Caroline Mbogo

Caroline Mbogo processing flour from bananas.

| Richard Maosi | Nation Media Group

Women group mills profits from bananas

What you need to know:

  • Kikai Foods is run by a group of women who turn bananas, pumpkin, sweet potato and arrowroots into sweet flour that they sell for blending of cereal flours for nutritious products.
  • The group uses social media platforms like Facebook, Twitter and Instagram to market their products.

Our four-hour drive from Nairobi ends up at Kaigoro village, some 12 kilometres from Embu Town.

Bananas are the most-farmed crops in the area and this can be attested by not only the numerous plants on farms but also the high number of traders ferrying them to the market on donkey carts and wheelbarrows.

“We have a favourable climate here for banana farming; the crops are grown and harvested all the year round," says farmer Caroline Mbogo, 28, one of the members of Kaigoro Women Group, which runs Kikai Foods.

The women began as a table banking project, where members contributed money every month for investment.

They would then lend each other as they engaged in small-scale value addition of bananas.

“I joined the group in 2014 soon after graduating with a Diploma in Fashion Design from a college in Nairobi. My mother was the chairperson of the group.”

In 2015, the group decided to enter an agribusiness competition.

"I filled the forms for them and we emerged position three, thus they chose me to represent them in a year training in financial management," says Caroline.

Caroline Mbogo

Caroline Mbogo processing flour from bananas.

Photo credit: Richard Maosi | Nation Media Group

The women then formed Kikai Foods to engage in value addition and picked Caroline as the director.  

In 2017, Caroline and other members approached the Ministry of Agriculture to learn modern value addition techniques

“We learnt how to erect a simple solar dryer which we started to use to dry raw bananas,” she says, adding they also received Sh220,000 grant from an NGO known as Show-Map

An additional grant of Sh120,000 came from another NGO called Njaa Marufuku.

They used the money to purchase a posho mill to crush the dried bananas, a vegetable chipper to slice fruits and a bio electric dryer that would be used as an alternative of solar, to dry vegetables and fruits during the wet seasons.

“We now process dried pumpkin, cassava, arrowroots, sweet potatoes and raw bananas. The produce comes from 50 contracted farmers in Embu, we dry and then process,” says Caroline.

Nutritional value

"Raw bananas are the cheapest, as we buy a kilo at between Sh10 and Sh12 per kilo during the wet season and Sh15-Sh20 in dry period.”

Once the produce is received from the farmer, it is sorted, weighed, cleaned and sliced then put in the solar dryer.

“The dryer measures 3 by 4 metres, has two storey trays that are elevated one metre from the ground to keep away mites and termites away. The dryer can accommodate up to 100 kilos of fresh produce. We obtain a kilo of dry bananas from six kilos of green produce,” she says.

On the other hand, some 9.5 kilos of pumpkin and five kilos of arrowroots produce a kilo of floor.

“For the bananas, we do not peel the produce to make flour since the green cover has good nutritional value,”  says Caroline.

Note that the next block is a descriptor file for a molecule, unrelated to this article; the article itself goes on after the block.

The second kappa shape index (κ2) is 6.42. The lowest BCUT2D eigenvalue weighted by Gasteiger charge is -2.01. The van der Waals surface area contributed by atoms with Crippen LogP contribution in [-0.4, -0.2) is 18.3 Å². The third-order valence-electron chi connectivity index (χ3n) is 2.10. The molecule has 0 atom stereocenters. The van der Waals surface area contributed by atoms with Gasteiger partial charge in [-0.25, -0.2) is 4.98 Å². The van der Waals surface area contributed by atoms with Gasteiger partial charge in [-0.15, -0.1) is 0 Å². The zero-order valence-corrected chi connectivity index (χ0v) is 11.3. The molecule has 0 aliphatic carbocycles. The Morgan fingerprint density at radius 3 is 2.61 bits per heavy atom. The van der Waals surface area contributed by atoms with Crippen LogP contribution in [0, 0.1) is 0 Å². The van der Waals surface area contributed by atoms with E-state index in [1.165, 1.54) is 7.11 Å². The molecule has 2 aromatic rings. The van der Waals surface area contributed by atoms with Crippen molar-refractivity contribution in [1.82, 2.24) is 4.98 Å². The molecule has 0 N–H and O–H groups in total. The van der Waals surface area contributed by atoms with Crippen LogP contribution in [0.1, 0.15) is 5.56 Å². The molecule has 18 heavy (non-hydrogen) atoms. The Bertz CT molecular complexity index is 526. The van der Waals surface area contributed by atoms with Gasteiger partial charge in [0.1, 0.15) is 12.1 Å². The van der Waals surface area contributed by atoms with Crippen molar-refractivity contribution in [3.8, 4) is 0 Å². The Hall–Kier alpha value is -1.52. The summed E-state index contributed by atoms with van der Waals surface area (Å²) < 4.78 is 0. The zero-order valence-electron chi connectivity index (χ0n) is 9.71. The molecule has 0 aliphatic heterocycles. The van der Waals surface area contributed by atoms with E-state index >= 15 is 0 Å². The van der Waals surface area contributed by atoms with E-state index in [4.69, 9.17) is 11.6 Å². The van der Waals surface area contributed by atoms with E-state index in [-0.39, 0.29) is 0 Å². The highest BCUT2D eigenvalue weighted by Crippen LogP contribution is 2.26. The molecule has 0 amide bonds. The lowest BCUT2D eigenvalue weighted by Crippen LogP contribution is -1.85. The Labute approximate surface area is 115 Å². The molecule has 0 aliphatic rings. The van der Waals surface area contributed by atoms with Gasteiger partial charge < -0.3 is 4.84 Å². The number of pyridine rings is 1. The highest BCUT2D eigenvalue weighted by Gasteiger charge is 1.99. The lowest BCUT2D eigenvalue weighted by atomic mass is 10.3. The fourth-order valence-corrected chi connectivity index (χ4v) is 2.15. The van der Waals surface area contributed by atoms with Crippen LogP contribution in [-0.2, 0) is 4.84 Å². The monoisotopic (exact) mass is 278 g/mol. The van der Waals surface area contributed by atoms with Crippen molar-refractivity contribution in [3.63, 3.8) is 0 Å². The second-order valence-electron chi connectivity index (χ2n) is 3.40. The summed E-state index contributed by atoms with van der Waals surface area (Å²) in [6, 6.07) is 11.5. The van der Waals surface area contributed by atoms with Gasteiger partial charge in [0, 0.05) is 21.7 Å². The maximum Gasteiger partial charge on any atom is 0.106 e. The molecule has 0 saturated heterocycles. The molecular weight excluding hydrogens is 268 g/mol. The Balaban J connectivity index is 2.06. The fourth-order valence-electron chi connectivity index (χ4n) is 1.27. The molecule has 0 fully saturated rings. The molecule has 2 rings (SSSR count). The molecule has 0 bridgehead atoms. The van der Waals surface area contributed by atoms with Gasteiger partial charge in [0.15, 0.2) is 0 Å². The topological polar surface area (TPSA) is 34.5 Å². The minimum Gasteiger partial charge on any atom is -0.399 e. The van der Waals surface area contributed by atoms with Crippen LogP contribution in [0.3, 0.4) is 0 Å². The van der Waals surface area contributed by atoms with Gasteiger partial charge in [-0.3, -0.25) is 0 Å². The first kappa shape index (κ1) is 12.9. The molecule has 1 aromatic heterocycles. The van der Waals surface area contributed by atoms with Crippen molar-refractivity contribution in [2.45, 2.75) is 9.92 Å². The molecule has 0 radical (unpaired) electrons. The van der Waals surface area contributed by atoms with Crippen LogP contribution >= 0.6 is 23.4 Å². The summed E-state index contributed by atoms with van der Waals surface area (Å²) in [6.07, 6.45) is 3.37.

However, when making banana crisps, they peel the fruits, slice and then deep fry.

During the sunny season, it takes one-and-half days to dry raw fruits, while during the cold period, it takes three days.

Marketing channels

Once dried, the produce is packed in sacks and then stored awaiting milling according to customer demand.

"Some buyers prefer banana flour that is blended with pumpkin, sorghum, soya and peanut butter, depending on customer needs,” says Caroline.

A kilo of pumpkin and cassava flour goes for Sh350, banana flour Sh250 while flour from arrowroots goes for Sh500 per kilo. 

“We have so far employed 11 youths who serve in different sections, from receiving, sorting, cleaning, marketing, transportation and marketing the produce.”

Some of the products are sold to traders in bulk, from 100 to 150 kilos where they are repackaged and sold in Nairobi, Thika, Malindi, Mombasa and Embu town.

Faith Njiru, 58, a member of the group, says the group has handed many farmers ready market.  
“Value addition has helped us earn more from bananas. One does not make much money when selling raw produce because of high supply,” she says.

She adds that with value addition, they curbed the problem of their produce spoiling due to lack of good storage.

Faith Njiru

Faith Njiru, a member of Kikai Foods at a value addition forum, in Embu with their produce. 

Photo credit: Pool

“We would throw away most bananas or feed them to livestock,” she says.

The group uses social media platforms like Facebook, Twitter and Instagram to market their products as other customers come through referrals.

The current cold season is one of their challenges as the products take longer to dry, sometimes developing mould.

James Kinyua, an agri-processing engineer from Agriculture Technology Development Centre in Nakuru, says value addition on fruits and vegetables increase the life span of farm produce.

Kinyua says sun-drying or dehydration removes active moisture and stops growth of micro-organisms thus prolonging the shelf-life. Fruits such as avocados can be dried then stored and used later to extract oil that is highly nutritious.

"Farmers can store their dried produce for long and make good fortunes when demand is high and the market fetches good prices," he adds.

He noted that solar drying is one of the best and cheapest method of adding value to produce as solar energy is readily available to everyone.